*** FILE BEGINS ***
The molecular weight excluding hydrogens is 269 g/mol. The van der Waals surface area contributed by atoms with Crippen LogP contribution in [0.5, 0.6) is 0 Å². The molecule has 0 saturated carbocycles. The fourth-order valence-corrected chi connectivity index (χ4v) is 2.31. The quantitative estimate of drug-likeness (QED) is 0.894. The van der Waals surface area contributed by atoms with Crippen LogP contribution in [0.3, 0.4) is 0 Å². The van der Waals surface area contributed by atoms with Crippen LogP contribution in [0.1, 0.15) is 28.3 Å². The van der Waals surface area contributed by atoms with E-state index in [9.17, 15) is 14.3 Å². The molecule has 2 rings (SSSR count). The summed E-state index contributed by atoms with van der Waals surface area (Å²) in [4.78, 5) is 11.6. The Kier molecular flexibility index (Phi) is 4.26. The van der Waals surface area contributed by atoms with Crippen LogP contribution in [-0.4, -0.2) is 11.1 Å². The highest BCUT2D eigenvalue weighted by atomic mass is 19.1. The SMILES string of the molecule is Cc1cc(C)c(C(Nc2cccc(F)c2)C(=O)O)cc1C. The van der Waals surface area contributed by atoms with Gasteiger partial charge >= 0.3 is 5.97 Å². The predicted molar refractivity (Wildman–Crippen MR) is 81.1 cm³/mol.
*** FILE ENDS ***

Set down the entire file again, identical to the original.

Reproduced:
The molecular weight excluding hydrogens is 269 g/mol. The van der Waals surface area contributed by atoms with Crippen LogP contribution in [0.5, 0.6) is 0 Å². The molecule has 0 saturated carbocycles. The fourth-order valence-corrected chi connectivity index (χ4v) is 2.31. The quantitative estimate of drug-likeness (QED) is 0.894. The van der Waals surface area contributed by atoms with Crippen LogP contribution in [0.3, 0.4) is 0 Å². The van der Waals surface area contributed by atoms with Crippen LogP contribution in [0.1, 0.15) is 28.3 Å². The van der Waals surface area contributed by atoms with E-state index in [9.17, 15) is 14.3 Å². The molecule has 2 rings (SSSR count). The summed E-state index contributed by atoms with van der Waals surface area (Å²) in [4.78, 5) is 11.6. The Kier molecular flexibility index (Phi) is 4.26. The van der Waals surface area contributed by atoms with Crippen LogP contribution in [-0.4, -0.2) is 11.1 Å². The highest BCUT2D eigenvalue weighted by atomic mass is 19.1. The SMILES string of the molecule is Cc1cc(C)c(C(Nc2cccc(F)c2)C(=O)O)cc1C. The van der Waals surface area contributed by atoms with Gasteiger partial charge >= 0.3 is 5.97 Å². The predicted molar refractivity (Wildman–Crippen MR) is 81.1 cm³/mol.